‘We are clear that in terms of efficacy and governance, the argument for the wholesale privatisation of correctional services in general and the rehabilitative endeavour in particular cannot be sustained.’ (p.120)

Chapter 6 traces the changing relationship between statutory (and now private) probation providers, the voluntary sector and civil society. In doing so, they argue that the rehabilitative endeavour referred to in the previous chapter has widened. As part of this discussion the authors consider the way in which these relationships, which actually have a long history in probation, have been integrated or fragmented by the more formal approaches taken by successive governments and consider IOM, MAPPA and TR as part of this process of change. In Chapter 7 Burke and Collett consider the way in which probation is both complicit with and holds the potential to counter neoliberalism’s ‘malign influence’. In doing so they consider the way in which different sections of the population are disproportionately affected by penal sanctions, poverty and so on and come to the conclusion that the neoliberal ideology has seeped in to the delivery of rehabilitation in such a way that those who fail are seen to be at fault. In the final chapter the authors take the opportunity to restate their message that TR will fail. I must admit to being left with a sense that I had just, slightly unwittingly, read a polemic. To make such a strong prediction is a risky stDr Jake Phillips, Senior Lecturer in Criminology, Sheffield Hallam Universityrategy. If it turns out to be inaccurate, the preceding well-made arguments (around the efficacy, fairness, and complexity of the reforms more generally) risk being undermined by the failure of the headline message.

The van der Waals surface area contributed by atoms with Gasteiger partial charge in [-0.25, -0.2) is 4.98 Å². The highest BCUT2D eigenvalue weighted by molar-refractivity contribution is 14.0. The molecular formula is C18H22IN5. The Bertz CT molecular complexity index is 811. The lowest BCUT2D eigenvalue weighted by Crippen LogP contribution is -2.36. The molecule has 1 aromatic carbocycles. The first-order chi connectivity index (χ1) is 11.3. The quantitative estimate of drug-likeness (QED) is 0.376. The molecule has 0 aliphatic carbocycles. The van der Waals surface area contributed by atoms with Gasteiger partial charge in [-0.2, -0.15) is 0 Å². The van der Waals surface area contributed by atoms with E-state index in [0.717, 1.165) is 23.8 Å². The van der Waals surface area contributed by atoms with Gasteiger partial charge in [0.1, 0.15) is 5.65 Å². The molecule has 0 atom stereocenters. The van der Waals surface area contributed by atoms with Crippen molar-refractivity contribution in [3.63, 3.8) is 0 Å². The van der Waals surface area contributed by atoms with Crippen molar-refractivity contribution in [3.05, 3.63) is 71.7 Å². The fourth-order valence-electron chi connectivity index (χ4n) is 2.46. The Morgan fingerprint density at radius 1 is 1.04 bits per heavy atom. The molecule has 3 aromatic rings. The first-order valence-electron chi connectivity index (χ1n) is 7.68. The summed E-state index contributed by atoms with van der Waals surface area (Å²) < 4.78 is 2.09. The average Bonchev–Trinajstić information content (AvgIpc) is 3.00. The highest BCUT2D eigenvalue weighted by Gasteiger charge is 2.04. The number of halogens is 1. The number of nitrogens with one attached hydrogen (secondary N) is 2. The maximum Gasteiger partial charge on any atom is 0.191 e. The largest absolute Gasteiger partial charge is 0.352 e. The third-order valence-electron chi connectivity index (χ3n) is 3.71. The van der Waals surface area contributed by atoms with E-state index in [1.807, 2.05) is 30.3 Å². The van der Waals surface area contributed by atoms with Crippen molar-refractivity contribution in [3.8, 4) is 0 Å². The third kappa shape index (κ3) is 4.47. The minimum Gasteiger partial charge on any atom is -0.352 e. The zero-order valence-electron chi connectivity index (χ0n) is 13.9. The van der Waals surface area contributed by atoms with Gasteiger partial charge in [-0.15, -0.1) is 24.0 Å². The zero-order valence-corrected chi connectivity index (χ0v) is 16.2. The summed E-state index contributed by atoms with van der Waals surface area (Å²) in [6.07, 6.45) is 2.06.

Although this book is clearly going to be of most interest to scholars and academics interested in probation policy, polity and practice there is sufficient depth for it to be of wider interest, especially to those who have an interest in similar services (such as welfare and social work). Neoliberalism has had a similar impact on services which were previously considered to be sacrosanct pillars of the state. Indeed, the book touches on income inequality, the riots in London 2011, benefit sanctions, welfare reforms, and rail privatisation/nationalisation, and will thus potentially be useful for anyone with a broader interest in how neoliberalism has affected the way in which public services are now governed.